PRIVATE VIEW: This week, and for the first time, we present two Private Viewers, linked by nothing more than their classic status and the fact that the new editor thought it would be a bit of a wheeze ..

By TREVOR BEATTIE, the creative director a, campaignlive.co.uk, Friday, 25 August 2000 12:00AM

TREVOR BEATTIE

TREVOR BEATTIE



I met a girl the other day who wasn’t pregnant. Weirder still, she

didn’t have a pierced belly-button, a Palm Pilot, a bag strap stretched

diagonally across her chest, a bottle of (still or sparkling) mineral

water or a wheat allergy. She wasn’t slurping a tall, skinny

decaffeinated mocha latte, didn’t badger me for ten minutes over which

Premier League side I supported, used the word ’yes’ instead of

’absolutely’ and wasn’t riding a shiny metallic children’s scooter.

Gawd, I meet some nutters.



As laddism sinks slowly in the West, so faddism seems to have gripped

London firmly by the throat. And it won’t let go until every last drop

of individuality has been drained from our poor, lifeless indigo faces.

(Apparently it’s the new black.)



Luckily, advertising has never been directly responsible for such

vacuous fad fascism. We’re far too busy stealing from last year’s movies

and music to set trends of our own. But if you do happen to see a

bandwagon hurtling headlong out of control towards you, you can

guarantee that an adman’s been tinkering with its ABS.



Take the trend of brand diversification. Audi has just designed a new

phone box. The film is lovingly, beautifully shot, and there’s even a

car crash sequence thrown in for old times’ sake, but ... a PHONE BOX?

At a time when even my pet goldfish has his own mobile, isn’t a phone

box about as anachronistic as a thatched roof for an Audi TT? Still, if

the exterior design is anything to go by, the call-girl cards stuck up

inside must be spankin’ gorgeous.



I’ll wager those pesky young whipper-snappers @stlukes know a thing or

two about faddism. Oh yes. They’d probably even be able to explain to

you how, why and when the word SPORT managed to gain its extraneously

plural ’s’. That said, these Sky Sports commercials are bloody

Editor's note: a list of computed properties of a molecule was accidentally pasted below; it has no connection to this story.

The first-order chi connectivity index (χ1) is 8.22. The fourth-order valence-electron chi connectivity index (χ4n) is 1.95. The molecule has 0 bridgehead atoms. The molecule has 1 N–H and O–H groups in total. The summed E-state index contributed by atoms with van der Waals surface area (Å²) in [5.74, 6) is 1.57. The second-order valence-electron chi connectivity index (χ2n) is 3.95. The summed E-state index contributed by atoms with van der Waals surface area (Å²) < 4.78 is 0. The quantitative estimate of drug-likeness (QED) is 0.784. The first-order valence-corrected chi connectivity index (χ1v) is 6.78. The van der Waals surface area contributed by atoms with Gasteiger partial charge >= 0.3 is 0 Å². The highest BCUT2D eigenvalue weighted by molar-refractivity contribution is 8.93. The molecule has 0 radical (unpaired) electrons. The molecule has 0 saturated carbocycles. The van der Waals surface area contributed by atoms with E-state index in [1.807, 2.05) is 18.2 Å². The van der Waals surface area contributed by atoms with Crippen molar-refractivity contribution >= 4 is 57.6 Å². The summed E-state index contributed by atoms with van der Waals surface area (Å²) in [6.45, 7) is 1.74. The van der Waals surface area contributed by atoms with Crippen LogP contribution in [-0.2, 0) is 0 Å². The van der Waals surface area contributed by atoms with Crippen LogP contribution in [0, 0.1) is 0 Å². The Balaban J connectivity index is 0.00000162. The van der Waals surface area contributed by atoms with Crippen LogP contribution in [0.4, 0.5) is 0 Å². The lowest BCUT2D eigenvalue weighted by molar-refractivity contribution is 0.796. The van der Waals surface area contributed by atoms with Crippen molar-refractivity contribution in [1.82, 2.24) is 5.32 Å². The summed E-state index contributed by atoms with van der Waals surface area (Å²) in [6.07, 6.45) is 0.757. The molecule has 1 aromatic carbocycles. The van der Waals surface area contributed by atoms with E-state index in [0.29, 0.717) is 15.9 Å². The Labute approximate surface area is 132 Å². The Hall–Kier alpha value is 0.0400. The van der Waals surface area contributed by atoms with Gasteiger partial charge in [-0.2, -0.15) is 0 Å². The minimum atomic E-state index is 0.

super.



Sure, they represent sport as some kind of convoluted post-Hornby,

quasi-religious multipurpose metaphysical emotional leaning post for the

working classes, but I can’t see David Beckham losing any sleep over

that. You wanna let the power of sport(s) into your wife, mate.



The Rimmel Exaggerate Lipstick commercial depicts a woman putting on her

Rimmel Exaggerate Lipstick. No exaggeration.



Red magazine decided to fly a comfy red sofa around the world and shoot

it in some lovely, sleepy settings. Your sofa awaits? My bed

beckoned.



Toffee Crisp offers up the chocolate-coated advertising chestnut of

’grumpy old punter undergoes dramatic character change on consumption of

our delicious product’. Do I buy it? Oh, go on then. The inspired choice

of Mutley guffawing over the endframe wins me over every time.



Clarks’ ’Act Your Shoe Size’ is one of the great brand repositioning

campaigns of recent years. This Bootleg Shoes commercial, however,

doesn’t seem to be cut from the same cloth. What’s on offer is an offer:

buy a pair of Bootlegs and you can get a personal radio for just pounds

4. So far, so good, until we see a group of scary teachers confiscating

said radios from school children and putting them to what can only be

described as highly improper, nay faddish use.



As if. You’ll be telling me next that you’ve seen grown men and women

pootling around in public on shiny silver children’s scooters oblivious

to the fact that they look like an embarrassing bunch of half-baked

gormless twats. Really.





GERRY MOIRA



Apparently only a handful of affluent, style-conscious young men

actually survived the first batch of Audi TTs. A marked tendency to

’snap over-steer’ prompted product recall and substantial re-engineering

of the rear suspension. So it’s no surprise then to hear that the design

team responsible have been ’invited’ to move on to designing telephone

boxes.



As this spot ably demonstrates, their sleek, brushed aluminium creation

is built like a brick shit-haus. We even see it withstand the impact of

one of those TT jobbies careering out of control.



Whether it can accommodate a truly comprehensive range of tarts’ calling

cards is quite another matter as we don’t really get to see the

interior.



We are, however, invited to pop down to the Design Museum for a closer

look. OK, this is not as funny and knowing as ’yuppie’ or ’golf

club’.



It’s not as exciting as ’waveborder’. But, as you would expect from